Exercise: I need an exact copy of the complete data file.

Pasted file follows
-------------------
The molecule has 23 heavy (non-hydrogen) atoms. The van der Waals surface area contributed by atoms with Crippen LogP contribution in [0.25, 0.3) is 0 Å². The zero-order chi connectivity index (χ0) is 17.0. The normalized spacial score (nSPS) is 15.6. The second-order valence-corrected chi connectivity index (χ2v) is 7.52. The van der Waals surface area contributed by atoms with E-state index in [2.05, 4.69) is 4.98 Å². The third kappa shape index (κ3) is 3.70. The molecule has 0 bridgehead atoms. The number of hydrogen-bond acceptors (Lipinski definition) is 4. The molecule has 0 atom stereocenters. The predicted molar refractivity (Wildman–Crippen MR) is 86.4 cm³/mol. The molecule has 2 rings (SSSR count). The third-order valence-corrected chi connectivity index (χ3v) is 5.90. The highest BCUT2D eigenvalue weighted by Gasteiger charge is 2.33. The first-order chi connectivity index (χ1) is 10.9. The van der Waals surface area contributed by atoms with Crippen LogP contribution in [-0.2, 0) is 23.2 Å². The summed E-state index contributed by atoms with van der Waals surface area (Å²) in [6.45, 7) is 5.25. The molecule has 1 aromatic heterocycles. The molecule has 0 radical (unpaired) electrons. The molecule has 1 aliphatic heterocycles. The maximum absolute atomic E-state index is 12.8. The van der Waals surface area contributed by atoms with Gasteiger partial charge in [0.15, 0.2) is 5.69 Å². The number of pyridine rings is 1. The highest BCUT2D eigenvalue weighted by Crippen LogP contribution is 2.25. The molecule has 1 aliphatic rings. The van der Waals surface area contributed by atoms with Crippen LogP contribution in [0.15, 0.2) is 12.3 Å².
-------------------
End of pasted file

The molecule has 23 heavy (non-hydrogen) atoms. The van der Waals surface area contributed by atoms with Crippen LogP contribution in [0.25, 0.3) is 0 Å². The zero-order chi connectivity index (χ0) is 17.0. The normalized spacial score (nSPS) is 15.6. The second-order valence-corrected chi connectivity index (χ2v) is 7.52. The van der Waals surface area contributed by atoms with E-state index in [2.05, 4.69) is 4.98 Å². The third kappa shape index (κ3) is 3.70. The molecule has 0 bridgehead atoms. The number of hydrogen-bond acceptors (Lipinski definition) is 4. The molecule has 0 atom stereocenters. The predicted molar refractivity (Wildman–Crippen MR) is 86.4 cm³/mol. The molecule has 2 rings (SSSR count). The third-order valence-corrected chi connectivity index (χ3v) is 5.90. The highest BCUT2D eigenvalue weighted by Gasteiger charge is 2.33. The first-order chi connectivity index (χ1) is 10.9. The van der Waals surface area contributed by atoms with Crippen LogP contribution in [-0.2, 0) is 23.2 Å². The summed E-state index contributed by atoms with van der Waals surface area (Å²) in [6.45, 7) is 5.25. The molecule has 1 aromatic heterocycles. The molecule has 0 radical (unpaired) electrons. The molecule has 1 aliphatic heterocycles. The maximum absolute atomic E-state index is 12.8. The van der Waals surface area contributed by atoms with Gasteiger partial charge in [0.15, 0.2) is 5.69 Å². The number of pyridine rings is 1. The highest BCUT2D eigenvalue weighted by Crippen LogP contribution is 2.25. The molecule has 1 aliphatic rings. The van der Waals surface area contributed by atoms with Crippen LogP contribution in [0.15, 0.2) is 12.3 Å².